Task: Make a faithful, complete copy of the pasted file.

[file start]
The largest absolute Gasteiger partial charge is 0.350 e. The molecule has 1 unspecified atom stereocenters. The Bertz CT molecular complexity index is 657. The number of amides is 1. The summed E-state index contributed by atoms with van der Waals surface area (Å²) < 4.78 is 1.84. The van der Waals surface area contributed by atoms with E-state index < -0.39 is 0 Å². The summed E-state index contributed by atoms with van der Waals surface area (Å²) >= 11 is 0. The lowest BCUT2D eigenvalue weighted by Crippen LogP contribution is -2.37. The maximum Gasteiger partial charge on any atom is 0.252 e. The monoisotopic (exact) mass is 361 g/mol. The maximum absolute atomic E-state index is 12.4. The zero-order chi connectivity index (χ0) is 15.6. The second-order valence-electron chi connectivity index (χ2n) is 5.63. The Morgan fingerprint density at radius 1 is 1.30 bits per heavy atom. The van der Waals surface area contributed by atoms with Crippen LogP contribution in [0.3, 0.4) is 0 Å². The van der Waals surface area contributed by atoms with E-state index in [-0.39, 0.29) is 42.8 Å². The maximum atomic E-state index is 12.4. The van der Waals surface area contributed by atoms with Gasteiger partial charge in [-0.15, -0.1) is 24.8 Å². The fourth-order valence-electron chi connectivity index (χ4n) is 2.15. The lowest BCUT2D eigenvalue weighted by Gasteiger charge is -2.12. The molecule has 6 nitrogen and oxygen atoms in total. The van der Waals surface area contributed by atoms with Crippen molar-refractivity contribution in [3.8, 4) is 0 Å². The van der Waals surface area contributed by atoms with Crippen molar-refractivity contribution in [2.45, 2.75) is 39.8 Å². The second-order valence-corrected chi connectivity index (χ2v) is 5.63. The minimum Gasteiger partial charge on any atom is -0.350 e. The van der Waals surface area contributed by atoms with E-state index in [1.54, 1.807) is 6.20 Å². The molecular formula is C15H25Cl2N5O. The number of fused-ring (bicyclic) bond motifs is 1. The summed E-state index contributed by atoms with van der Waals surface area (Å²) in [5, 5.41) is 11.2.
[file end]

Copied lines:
The largest absolute Gasteiger partial charge is 0.350 e. The molecule has 1 unspecified atom stereocenters. The Bertz CT molecular complexity index is 657. The number of amides is 1. The summed E-state index contributed by atoms with van der Waals surface area (Å²) < 4.78 is 1.84. The van der Waals surface area contributed by atoms with E-state index < -0.39 is 0 Å². The summed E-state index contributed by atoms with van der Waals surface area (Å²) >= 11 is 0. The lowest BCUT2D eigenvalue weighted by Crippen LogP contribution is -2.37. The maximum Gasteiger partial charge on any atom is 0.252 e. The monoisotopic (exact) mass is 361 g/mol. The maximum absolute atomic E-state index is 12.4. The zero-order chi connectivity index (χ0) is 15.6. The second-order valence-electron chi connectivity index (χ2n) is 5.63. The Morgan fingerprint density at radius 1 is 1.30 bits per heavy atom. The van der Waals surface area contributed by atoms with Crippen LogP contribution in [0.3, 0.4) is 0 Å². The van der Waals surface area contributed by atoms with E-state index in [-0.39, 0.29) is 42.8 Å². The maximum atomic E-state index is 12.4. The van der Waals surface area contributed by atoms with Gasteiger partial charge in [-0.15, -0.1) is 24.8 Å². The fourth-order valence-electron chi connectivity index (χ4n) is 2.15. The lowest BCUT2D eigenvalue weighted by Gasteiger charge is -2.12. The molecule has 6 nitrogen and oxygen atoms in total. The van der Waals surface area contributed by atoms with Crippen molar-refractivity contribution in [3.8, 4) is 0 Å². The van der Waals surface area contributed by atoms with Crippen molar-refractivity contribution in [2.45, 2.75) is 39.8 Å². The second-order valence-corrected chi connectivity index (χ2v) is 5.63. The minimum Gasteiger partial charge on any atom is -0.350 e. The van der Waals surface area contributed by atoms with E-state index in [1.54, 1.807) is 6.20 Å². The molecular formula is C15H25Cl2N5O. The number of fused-ring (bicyclic) bond motifs is 1. The summed E-state index contributed by atoms with van der Waals surface area (Å²) in [5, 5.41) is 11.2.